Hartford County, Connecticut, County Court Minutes, Volumes 3 and 4, 1663-1687, 1697 will be a valuable resource for those investigating the people of this place and time period.

    New England Historic Genealogical Society, 2005, 519pp.
    S50102000 Hardcover $30;
    S50103000 Softcover $19.

    For more information or to purchase this title, visit call NEHGS toll-free at 1-888-296-3447.

    Return to Table of Contents


    Name That Catalog

    Now that a new NEHGS online library catalog is on the way, what do you think it should be called? We invite you, our members, to send us your ideas. Rather than use the product name, we would like to come up with one that is more meaningful to NEHGS – one with a connection to the Society’s history or mission. Here are some examples of what other libraries have used:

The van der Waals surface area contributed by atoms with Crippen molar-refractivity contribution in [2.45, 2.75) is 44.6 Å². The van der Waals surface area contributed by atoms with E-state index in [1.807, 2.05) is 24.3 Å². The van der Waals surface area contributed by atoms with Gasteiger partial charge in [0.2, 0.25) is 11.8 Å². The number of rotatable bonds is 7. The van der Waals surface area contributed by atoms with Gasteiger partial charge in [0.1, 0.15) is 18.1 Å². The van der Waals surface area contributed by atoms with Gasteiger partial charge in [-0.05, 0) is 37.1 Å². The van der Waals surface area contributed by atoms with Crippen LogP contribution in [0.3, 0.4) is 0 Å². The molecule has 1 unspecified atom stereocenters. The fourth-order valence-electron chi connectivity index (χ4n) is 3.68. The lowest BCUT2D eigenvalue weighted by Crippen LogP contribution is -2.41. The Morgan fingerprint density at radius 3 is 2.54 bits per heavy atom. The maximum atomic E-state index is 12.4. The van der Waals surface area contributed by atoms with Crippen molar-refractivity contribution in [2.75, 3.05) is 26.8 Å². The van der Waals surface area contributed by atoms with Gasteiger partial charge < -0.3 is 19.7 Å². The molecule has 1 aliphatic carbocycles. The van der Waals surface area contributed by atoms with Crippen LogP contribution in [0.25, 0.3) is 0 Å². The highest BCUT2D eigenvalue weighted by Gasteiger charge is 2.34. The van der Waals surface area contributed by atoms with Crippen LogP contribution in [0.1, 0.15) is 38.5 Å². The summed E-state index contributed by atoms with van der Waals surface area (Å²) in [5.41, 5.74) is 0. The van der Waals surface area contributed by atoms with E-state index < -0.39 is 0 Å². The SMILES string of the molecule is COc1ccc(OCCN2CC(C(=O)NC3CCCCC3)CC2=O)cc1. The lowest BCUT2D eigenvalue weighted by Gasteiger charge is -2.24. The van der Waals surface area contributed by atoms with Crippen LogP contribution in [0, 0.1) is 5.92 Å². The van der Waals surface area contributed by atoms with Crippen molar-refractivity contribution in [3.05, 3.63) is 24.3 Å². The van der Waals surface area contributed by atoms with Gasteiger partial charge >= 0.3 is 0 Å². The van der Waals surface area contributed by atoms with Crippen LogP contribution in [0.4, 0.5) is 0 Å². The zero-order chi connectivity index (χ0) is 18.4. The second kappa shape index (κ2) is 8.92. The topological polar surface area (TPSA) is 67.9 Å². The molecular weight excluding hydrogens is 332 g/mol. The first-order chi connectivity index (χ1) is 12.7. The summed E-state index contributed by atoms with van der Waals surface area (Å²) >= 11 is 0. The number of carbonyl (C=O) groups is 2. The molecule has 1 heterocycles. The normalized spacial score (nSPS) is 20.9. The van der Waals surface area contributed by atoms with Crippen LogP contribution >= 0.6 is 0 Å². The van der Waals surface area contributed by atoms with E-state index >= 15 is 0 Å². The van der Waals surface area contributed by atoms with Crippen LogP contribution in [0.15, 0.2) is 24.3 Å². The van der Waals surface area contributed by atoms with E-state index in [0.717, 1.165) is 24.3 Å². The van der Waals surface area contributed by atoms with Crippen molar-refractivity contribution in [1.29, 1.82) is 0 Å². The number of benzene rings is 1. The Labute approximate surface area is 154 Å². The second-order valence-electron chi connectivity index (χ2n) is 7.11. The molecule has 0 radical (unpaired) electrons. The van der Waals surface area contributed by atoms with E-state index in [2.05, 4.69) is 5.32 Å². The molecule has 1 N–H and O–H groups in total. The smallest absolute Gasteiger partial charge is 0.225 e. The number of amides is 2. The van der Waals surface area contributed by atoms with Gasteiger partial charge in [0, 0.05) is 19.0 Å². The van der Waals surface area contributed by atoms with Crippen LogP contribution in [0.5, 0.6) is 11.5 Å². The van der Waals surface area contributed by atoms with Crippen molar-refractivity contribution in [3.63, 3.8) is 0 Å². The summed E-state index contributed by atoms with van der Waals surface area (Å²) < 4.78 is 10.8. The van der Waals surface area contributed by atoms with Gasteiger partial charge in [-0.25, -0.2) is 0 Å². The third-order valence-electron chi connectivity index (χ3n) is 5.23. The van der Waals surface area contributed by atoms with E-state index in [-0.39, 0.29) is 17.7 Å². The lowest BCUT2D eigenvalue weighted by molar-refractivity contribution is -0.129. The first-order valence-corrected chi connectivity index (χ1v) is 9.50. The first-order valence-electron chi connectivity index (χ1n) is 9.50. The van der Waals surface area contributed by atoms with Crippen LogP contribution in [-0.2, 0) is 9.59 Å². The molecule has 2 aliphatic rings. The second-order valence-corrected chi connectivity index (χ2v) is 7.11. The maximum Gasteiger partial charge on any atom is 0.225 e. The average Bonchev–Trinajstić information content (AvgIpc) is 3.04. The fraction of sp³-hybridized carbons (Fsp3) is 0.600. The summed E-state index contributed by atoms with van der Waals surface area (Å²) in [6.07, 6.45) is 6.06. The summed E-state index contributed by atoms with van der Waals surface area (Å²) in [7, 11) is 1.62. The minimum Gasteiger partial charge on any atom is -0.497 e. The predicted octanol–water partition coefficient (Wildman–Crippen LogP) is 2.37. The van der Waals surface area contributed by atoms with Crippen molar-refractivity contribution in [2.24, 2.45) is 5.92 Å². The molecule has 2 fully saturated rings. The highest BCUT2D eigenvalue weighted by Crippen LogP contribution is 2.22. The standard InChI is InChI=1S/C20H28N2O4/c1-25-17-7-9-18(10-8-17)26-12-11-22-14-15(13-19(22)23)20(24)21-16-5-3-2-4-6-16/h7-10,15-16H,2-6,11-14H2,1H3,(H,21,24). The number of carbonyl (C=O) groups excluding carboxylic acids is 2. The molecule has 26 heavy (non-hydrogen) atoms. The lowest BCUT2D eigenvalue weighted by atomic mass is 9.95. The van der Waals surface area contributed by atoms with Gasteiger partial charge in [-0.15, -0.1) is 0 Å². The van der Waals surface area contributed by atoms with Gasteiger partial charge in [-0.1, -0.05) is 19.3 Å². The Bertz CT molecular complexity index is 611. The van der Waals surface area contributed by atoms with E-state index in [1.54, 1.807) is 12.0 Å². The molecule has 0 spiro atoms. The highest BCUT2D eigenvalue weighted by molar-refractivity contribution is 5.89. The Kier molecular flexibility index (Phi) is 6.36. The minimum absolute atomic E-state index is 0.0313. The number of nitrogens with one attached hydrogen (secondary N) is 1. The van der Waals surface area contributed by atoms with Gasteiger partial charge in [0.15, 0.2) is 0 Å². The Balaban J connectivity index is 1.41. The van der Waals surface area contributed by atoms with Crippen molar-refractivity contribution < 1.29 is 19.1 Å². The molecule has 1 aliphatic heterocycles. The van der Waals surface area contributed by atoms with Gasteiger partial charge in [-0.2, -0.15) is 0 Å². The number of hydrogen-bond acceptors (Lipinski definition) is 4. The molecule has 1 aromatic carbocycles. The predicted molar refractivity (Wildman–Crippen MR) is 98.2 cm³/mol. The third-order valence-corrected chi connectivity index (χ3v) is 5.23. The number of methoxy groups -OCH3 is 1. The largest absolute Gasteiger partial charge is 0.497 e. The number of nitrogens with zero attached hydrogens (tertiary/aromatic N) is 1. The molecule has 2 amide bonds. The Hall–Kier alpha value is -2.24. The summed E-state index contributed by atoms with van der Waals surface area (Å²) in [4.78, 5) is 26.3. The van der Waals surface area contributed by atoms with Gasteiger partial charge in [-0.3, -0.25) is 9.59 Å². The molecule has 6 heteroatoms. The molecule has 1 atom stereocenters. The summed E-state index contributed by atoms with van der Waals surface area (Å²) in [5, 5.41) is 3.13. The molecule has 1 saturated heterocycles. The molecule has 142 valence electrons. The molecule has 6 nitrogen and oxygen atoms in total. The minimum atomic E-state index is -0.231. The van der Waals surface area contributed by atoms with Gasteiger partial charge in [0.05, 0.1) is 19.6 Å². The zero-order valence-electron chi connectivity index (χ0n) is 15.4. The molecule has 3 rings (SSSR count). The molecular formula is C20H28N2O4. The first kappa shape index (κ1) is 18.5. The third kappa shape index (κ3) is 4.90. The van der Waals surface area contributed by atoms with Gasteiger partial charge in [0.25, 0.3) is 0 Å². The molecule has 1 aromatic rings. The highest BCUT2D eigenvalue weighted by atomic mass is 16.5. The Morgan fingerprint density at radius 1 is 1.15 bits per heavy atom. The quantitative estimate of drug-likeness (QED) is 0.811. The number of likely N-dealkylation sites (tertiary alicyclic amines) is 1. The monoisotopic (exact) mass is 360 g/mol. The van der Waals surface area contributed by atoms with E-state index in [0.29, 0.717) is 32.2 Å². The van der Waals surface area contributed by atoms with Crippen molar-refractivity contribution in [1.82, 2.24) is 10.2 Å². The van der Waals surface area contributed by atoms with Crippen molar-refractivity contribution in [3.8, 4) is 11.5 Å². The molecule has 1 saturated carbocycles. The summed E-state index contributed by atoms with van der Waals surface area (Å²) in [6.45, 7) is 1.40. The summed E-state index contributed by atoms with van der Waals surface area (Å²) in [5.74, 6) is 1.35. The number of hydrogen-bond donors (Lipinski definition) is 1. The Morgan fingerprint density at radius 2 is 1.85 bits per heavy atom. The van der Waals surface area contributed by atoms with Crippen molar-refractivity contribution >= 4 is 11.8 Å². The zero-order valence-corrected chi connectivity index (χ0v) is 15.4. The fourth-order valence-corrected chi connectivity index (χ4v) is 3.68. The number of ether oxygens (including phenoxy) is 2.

Boston Athenaeum: “Athena”
    Frick Art Reference Library: “FRESCO” (Frick Research Catalog Online)
    Harvard University: “HOLLIS” (Harvard On Line Library Information System)
    Massachusetts Historical Society: “ABIGAIL” (Automated Bibliographic Information Gateway And Internet Link – and Abigail Adams)
    Monroe County (NY) Library System: “LIBRAWeb” (Library Information Bridge for the Rochester Area Web)
    National Baseball Hall of Fame: “ABNER” (American Baseball Network for Electronic Research – and Abner Doubleday)
    Portland State University: “VIKAT” (Viking Catalog – Vikings is the name of their sports teams)
    UC San Diego: “Roger” (after a man who helped found the university)
    University of Cincinnati: “UCLID” (University of Cincinnati Libraries Information Database)